How do you measure poverty? Ask Martín Burt, founder of deprivation-busting programme Poverty Stoplight. The model is now used in 27 countries around the world, using in-depth questionnaires and a traffic light system to help families pull themselves out of poverty. The Stoplight has been used by 120,000 households across the globe, and Burt is keen to note that it’s not about removing responsibility from governments or sidestepping structural issues – but giving those in poverty the agency they are so often stripped of.
Burt has been busy. The 62-year-old father of three founded the Paraguay Foundation in 1985, a social enterprise dedicated to the economic empowerment of disadvantaged people. He was mayor of Paraguayan capital Asunción from 1996 until 2001 and served as chief of staff to the president of Paraguay between 2012 and 2013. Burt also helped found Teach a Man to Fish, a global network that helps establish self-sufficient schools in rural areas. In between projects he has published books on economics, government, and poetry.
But it was in 2009 that he was inspired to launch what proved to be his most successful venture yet. While working on a financial inclusion project with the Paraguay Foundation, he heard from the disadvantaged people involved that their own struggles manifested as much more than low income. “We needed to ask poor people what it meant to be poor,” he explains. “So much of the world is based on the premise that poor people are helpless and lazy, which is ridiculous. So it was clear that the best people to ‘diagnose’ their poverty was them.”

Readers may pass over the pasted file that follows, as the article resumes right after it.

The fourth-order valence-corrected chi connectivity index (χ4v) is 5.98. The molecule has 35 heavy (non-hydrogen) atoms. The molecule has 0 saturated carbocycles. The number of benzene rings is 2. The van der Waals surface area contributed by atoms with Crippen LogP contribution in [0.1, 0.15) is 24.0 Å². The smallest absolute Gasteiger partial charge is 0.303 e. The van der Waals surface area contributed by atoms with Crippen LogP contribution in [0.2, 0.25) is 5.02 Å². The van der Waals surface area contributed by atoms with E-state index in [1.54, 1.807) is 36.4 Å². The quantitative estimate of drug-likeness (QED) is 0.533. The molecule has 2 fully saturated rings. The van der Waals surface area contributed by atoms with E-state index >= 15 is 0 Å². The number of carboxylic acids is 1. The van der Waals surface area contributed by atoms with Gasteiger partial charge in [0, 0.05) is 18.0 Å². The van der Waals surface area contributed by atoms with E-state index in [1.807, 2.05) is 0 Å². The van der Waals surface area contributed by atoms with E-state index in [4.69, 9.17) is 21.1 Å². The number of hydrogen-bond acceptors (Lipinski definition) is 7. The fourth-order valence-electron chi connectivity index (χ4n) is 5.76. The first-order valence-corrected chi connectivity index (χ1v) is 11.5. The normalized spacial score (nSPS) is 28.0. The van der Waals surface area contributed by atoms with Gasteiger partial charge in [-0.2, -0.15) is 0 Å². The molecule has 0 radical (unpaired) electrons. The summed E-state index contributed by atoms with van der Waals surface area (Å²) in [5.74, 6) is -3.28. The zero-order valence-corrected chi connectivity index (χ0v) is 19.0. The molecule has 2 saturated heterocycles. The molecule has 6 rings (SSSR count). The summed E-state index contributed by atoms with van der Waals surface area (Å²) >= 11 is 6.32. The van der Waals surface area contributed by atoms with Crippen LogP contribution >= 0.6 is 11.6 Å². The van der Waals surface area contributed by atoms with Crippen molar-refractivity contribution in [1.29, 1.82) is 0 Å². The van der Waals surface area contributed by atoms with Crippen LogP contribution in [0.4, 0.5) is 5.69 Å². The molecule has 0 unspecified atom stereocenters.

He created the Poverty Stoplight, a comprehensive programme that uses around 50 indicators to help families make improvements in their lives. It’s designed with a belief that poverty is more than a lack of money; it’s a lack of education, security, health, sanitation and political voice. A decade on, the team’s studies show that families who use the Stoplight are three times more likely to escape poverty than those who don’t.
“We discovered that the best unit of analysis was not the person but the family household,” Burt explains. “You can’t get a 10-year-old out of poverty if the mother is chronically unemployed.” People can do the questionnaire online or go to their regional hub (the UK’s is in Gateshead, with plans to expand) to have a social worker guide them through the process.
Each question has three possible answers. For example, on the topic of transport, families could select green, meaning they have access to good transport and can get to work easily; amber, meaning they can access transport but getting to work can be a challenge; or red, meaning they struggle with transport, are often late and miss out on opportunities because of it.
Then a mentor helps them identify five priority areas to work on – it can be anything from budgeting and having the right documentation to getting access to dental care and making sure there is a proper waste disposal system in the area – and puts them in touch with local organisations that will help them take action.
But what about the structural nature of poverty and the role of authorities to help disadvantaged people? “It’s absolutely structural and there is absolutely a government responsibility there,” Burt says. “But poor people aren’t powerless. We have found that aggregating demand like this makes it easier for governments to have a more precise, customised response.”